Almost every week since Charli Mills at Carrot Ranch Communications challenged writers with her first flash fiction prompt in 2014, I have written a 99-word story in response. Sometimes an idea forms quickly, like a cup of instant coffee. Other times the prompt needs to percolate interminably, before the flavour is rich enough to share.
This is one of those weeks.
In her wonderful post, Charli writes about the changing desert of Utah that she refers to as Mars, so different is the landscape from that of her beloved mountainous northern states.
Charli, a historian, seeks clues to lives past and finds traces from different times. “Life is like multiple disconnected plays that share the same stage over and over,” she muses.
She finds remnants of slag and uses it as an analogy to life, her life, and its changes, many forced upon her like the heat of a smelter and says that, “We are slag forged in the fires …, and want to fully transform into something of beauty and purpose.”
She concludes her post by challenging writers to “In 99 words (no more, no less) include slag in a story. Slag is a glass-like by-product of smelting or refining ore. Slag is also used in making glass or can result from melting glass. It can be industrious or artistic. Go where the prompt leads.”
I was lost. How could I possibly tie a challenge like that into the educational focus of my blog? As usual, my thoughts scattered. I guess that makes me a scatterbrain. But I am a scatterbrain with focus, looking for ideas everywhere, trying for the proper fit. Sometimes I’m surprised where I find inspiration.
A fellow participant in Charli’s challenges is Sarah Brentyn who blogs at Lemon Shark Reef. Sarah, who posted a piece called Transformation, also quoted Charli’s words about slag and transformation, and shared a tweet of her own from August 2016:
Interesting to me is that August 2016 is when readilearn, my website of early childhood teaching resources, launched; and my first readilearn blog post was published. That was almost three years to the day after my first post here on NorahColvin.com.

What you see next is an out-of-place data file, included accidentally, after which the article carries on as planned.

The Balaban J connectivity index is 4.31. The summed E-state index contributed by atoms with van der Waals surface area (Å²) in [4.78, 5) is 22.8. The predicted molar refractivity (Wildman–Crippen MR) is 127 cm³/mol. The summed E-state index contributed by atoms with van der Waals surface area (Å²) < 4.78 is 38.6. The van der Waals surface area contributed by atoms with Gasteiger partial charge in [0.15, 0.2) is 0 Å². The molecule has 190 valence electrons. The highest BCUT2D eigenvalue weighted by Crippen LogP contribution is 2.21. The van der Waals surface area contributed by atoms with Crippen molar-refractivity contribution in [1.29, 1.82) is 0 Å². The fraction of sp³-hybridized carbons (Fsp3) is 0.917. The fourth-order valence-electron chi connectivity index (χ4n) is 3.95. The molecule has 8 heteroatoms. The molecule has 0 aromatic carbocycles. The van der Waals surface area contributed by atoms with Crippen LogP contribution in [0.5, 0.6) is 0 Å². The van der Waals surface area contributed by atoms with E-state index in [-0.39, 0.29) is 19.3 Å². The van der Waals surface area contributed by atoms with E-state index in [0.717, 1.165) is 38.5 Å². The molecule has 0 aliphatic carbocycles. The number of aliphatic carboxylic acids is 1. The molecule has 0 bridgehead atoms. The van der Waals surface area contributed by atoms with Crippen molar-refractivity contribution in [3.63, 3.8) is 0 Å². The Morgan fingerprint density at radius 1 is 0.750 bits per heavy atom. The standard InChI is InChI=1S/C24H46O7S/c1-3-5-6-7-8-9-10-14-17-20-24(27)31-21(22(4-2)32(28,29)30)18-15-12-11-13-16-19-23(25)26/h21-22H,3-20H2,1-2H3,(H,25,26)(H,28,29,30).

I could say that blogging has been a bit of a trial by fire, and that I too have, through both projects, endeavoured to create something of “beauty and purpose”, with NorahColvin forging the way for readilearn. No doubt a lot of slag has been manufactured and either shared or discarded in the process.
On her other blog Lemon Shark (she’s got two, I’ve got two), Sarah recently invited me through her post My New Blog Scares me #MyFirstPostRevisited to share my first blog post. She provided me with some rules to follow, so in this post, I will do my best to follow two sets of rules, Sarah’s and Charli. Or not. Rules are meant to be broken. Aren’t they?
I apologise for the length of this post which is really three rolled into one! Feel free to skip over or speed read any section you wish.
This is my very first post from 15 August 2013:
“Welcome to my blog. This is a whole new adventure for me and I am excited about where it may lead. I hope you will be inclined to pop in from time to time to share my journey and offer some encouragement along the way.
Since education is my life a good deal of what I write will focus on my thoughts and ideas about education and learning. Check out my poem Education is on the “Education is” tab to see how different I believe education and schooling to be. I would love to hear the ways in which you may or may not agree with me. I am in for a bit of education myself as I explore this new world (to me) of blogging and I know there are many wonderful teachers out there ready to teach me what I need to know.
“When the student is ready the teacher appears.”
I am ready.
Let the adventure begin!”
The post drew six comments (five from family and friends, one unknown from the blogosphere) and no likes.
Three years later, on 23 August 2016, I published my first readilearn blog post:
“Hi, welcome to readilearn, a new website of early childhood teaching resources.